The wind was blowing from the northwest at a good rate, and the atmosphere was extremely cold, which combined to make fire fighting very difficult for the boys in chare of the hook and ladder brigade, and the many who volunteered their services.

Everything possible was done to save the hotel and most of the contents were saved by being thrown out of the windows, and piled up in heaps on the street.

It was thought at first that the drug store of Bryan and Noyes was not in danger, nor the Stuhr restaurant, but fate seemed to go against the fire fighters and the hotel, restaurant, drug store and Republican building now lie in ashes, the burned section comprising the largest part of the east side of Main street.

Various theories are advanced regarding the cause of the fire and many are claiming they could have prevented the final outcome, but those who wish to be impartial lay no lame anywhere, and it was one of those occurrences which happen and which cannot be controlled.

The insurance on the buildings and contents was light, as the rate of insurance is very high, on account of the lack of good fire protection and Mr. Johnstad, proprietor of the hotel will be a heavy loser, the heaviest of those who suffered by the conflagration.

The daughter of Mr. and Mrs. Johnstad, and Mrs. Kirkpatrick were home for the holidays and with the boarders, were all left homeless.

Trunks, suit cases and clothing were thrown into the street and when it was decided that the adjoining buildings were doomed to destruction by the fiery elements, the contents of the drug store, printing office and restaurant were soon thrown out into the street by willing hands, the girls and the women doing as effective work as the men in the removing of the small goods.

The only injuries sustained were a few slight bruises and a sprained ankle, which is considered remarkable under the circumstances. As yet no start has been made toward rebuilding the destroyed portion, but it will mot be long before first class structures will be erected on the vacant lots.

We are unable at this time to give figures of the losses and how it will cover as so much of the stuff removed has been damaged by the cold.

We are now without a drug store but the proprietors have negotiated for the building next to the State bank and will soon be on deck again.

The Republican plant was dumped into the street, and we have had a hard time finding a place to move into but George Elhard came to our rescue and we will soon be at home in snug quarters just north of the pool hall.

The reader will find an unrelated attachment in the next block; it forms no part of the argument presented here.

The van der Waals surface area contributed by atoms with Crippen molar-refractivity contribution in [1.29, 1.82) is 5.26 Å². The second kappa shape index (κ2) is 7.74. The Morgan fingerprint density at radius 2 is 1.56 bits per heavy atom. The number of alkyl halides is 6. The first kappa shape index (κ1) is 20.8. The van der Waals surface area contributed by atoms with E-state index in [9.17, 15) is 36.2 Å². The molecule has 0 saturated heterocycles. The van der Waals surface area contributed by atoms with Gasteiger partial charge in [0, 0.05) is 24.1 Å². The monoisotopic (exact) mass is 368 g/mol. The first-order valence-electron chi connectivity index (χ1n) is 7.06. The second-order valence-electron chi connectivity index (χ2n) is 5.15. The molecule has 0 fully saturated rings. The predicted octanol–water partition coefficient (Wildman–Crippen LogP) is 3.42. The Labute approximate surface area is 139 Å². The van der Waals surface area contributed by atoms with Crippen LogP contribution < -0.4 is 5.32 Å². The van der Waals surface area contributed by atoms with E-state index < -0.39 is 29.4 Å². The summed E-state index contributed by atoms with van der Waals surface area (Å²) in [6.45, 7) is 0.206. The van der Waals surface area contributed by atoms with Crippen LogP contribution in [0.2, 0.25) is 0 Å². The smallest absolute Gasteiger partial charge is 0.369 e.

To those who kindly assisted in helping to remove the material from the printing office, and speaking for the other unfortunates as well, we extend our heart felt thanks.

There will not be much news of a local nature this week in the paper, but by next week we hope to be in shape again and to have things running along as smooth as ever.

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7 JAN 1916
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At a meeting of the business men of Gackle since the fire it was decided to purchase a chemical engine for fire fighting purposes. Of course it will require a special election to make the proceedings legal, but most all present were in favor of the chemical process.

7 JAN 1916
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Frank Stuhr, since being burned out of his popular and well known restaurant just south of the Cataract hotel now resides in what is known as Finn town. Some of his friends say they have held a special election and made Frank Mayor. His private secretary, so they say, and Mayor Stuhr and family are getting along nicely in their new home and think of holding a grand reception.

14 JAN 1916
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Ole Johnstad and wife have just moved over to Finn town. He and Frank Stuhr will no doubt run for mayor of the old town and the Republican will take off its hat to the winner.

24 MAR 1916
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Ole Johnstad and son-in-law Mr. Kirkpatrick left with their car of stock and household goods for Tyler, Montana last Monday. Ole is an old landmark in Gackle and is leaving many warm friends here who will always think of him and who wish him and his whole family the best of health, wealth and happiness.

30 JUN 1916 -
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The sudden departure of Mr. Moon, former editor of this rag of freedom, leaves us in a pinch this week, but within a few days time we will be adjusted to the ordinary run of work, and a new hand at the helm.

1 SEP 1916
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John Hummell, Geo. Geigle, Simon Bieber, Fred Rott, Jacob Hummell, Henry Jenner and E. A. Reule and their families, were in attendance at the dedication of the new Jewish church at Wishek Sunday.

13 OCT 1916
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Fred Lang, a farmer living six miles northwest of Gackle, was taken to Jamestown Sunday and operated on for appendicitis. He is on the road to recovery.

1 DEC 1916
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Miss Emma Meyers was overnight guest at her sister's Mrs. Peter Brunemeier's at Gackle, Monday.